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The influence of exposure approaches to <i>in vitro</i> lung epithelial barrier models to assess engineered nanomaterial hazard
Nanotoxicology, Volume: 16, Issue: 1, Pages: 114 - 134
Swansea University Authors: Kirsty Meldrum, Stephen Evans , Shareen Doak , Martin Clift
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DOI (Published version): 10.1080/17435390.2022.2051627
Exposure to engineered nanomaterials (ENM) poses a potential health risk to humans through long-term, repetitive low-dose exposures. Currently, this is not commonplace within in vitro lung cell cultures. Therefore, the purpose of this study was to consider the optimal exposure approach toward determ...
Informa UK Limited
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Exposure to engineered nanomaterials (ENM) poses a potential health risk to humans through long-term, repetitive low-dose exposures. Currently, this is not commonplace within in vitro lung cell cultures. Therefore, the purpose of this study was to consider the optimal exposure approach toward determining the stability, sensitivity and validity of using in vitro lung cell mono- and co-cultures to determine ENM hazard. A range of exposure scenarios were conducted with DQ12 (previously established as a positive particle control) (historic and re-activated), TiO2 (JRC NM–105) and BaSO4 (JRC NM–220) on both monocultures of A549 cells as well as co-cultures of A549 cells and differentiated T HP-1 cells. Cell cultures were exposed to either a single, or a repeated exposure over 24, 48- or 72-hours at in vivo extrapolated concentrations of 0–5.2 μg/cm2, 0-6 μg/cm2 and 0-1μg/cm2. The focus of this study was the pro-inflammatory, cytotoxic and genotoxic response elicited by these ENMs. Exposure to DQ12 caused pro-inflammatory responses after 48 hours repeat exposures, as well as increases in micronucleus frequency. Neither TiO2 nor BaSO4 elicited a pro-inflammatory response at this time point. However, there was induction of IL-6 after 24 hours TiO2 exposure. In conclusion, it is important to consider the appropriateness of the positive control implemented, the cell culture model, the time of exposure as well as the type of exposure (bolus or fractionated) before establishing if an in vitro model is appropriate to determine the level of response to the specific ENM of interest.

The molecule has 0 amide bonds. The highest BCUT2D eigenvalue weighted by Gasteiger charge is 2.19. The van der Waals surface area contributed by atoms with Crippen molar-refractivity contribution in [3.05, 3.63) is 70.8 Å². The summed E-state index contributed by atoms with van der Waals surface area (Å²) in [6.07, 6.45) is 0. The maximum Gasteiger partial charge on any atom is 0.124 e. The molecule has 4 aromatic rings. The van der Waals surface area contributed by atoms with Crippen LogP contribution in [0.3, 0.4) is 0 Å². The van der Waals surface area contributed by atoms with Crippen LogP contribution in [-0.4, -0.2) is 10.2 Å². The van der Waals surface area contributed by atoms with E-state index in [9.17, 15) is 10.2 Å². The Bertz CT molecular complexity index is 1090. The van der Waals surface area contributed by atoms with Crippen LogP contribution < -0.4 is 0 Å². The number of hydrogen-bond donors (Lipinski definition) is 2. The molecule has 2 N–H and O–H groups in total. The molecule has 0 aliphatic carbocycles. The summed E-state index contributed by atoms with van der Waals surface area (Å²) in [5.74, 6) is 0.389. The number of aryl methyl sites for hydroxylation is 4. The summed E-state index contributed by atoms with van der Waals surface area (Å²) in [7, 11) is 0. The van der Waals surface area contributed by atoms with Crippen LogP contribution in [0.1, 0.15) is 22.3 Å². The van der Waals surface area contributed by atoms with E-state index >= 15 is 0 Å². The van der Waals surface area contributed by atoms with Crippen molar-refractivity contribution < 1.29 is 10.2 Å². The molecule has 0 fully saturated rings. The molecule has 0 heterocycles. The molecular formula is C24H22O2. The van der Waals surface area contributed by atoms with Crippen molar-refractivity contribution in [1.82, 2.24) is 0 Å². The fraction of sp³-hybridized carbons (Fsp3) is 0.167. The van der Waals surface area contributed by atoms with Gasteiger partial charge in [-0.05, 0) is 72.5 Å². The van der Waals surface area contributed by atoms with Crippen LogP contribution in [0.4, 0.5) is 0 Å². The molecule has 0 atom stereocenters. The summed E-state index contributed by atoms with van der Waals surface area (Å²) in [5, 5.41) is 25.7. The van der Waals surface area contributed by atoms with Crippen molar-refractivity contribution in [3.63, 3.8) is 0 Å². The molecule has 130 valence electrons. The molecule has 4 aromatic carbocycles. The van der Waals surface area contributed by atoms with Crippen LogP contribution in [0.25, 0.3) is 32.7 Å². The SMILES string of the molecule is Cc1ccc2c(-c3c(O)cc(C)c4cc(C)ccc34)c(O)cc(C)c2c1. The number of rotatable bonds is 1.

In vitro; epithelial cells; co-culture; lung; nanoparticles
Faculty of Medicine, Health and Life Sciences
This study was supported by the PATROLS project, European Union’s Horizon 2020 Research and Innovation Programme under grant agreement No: 760813.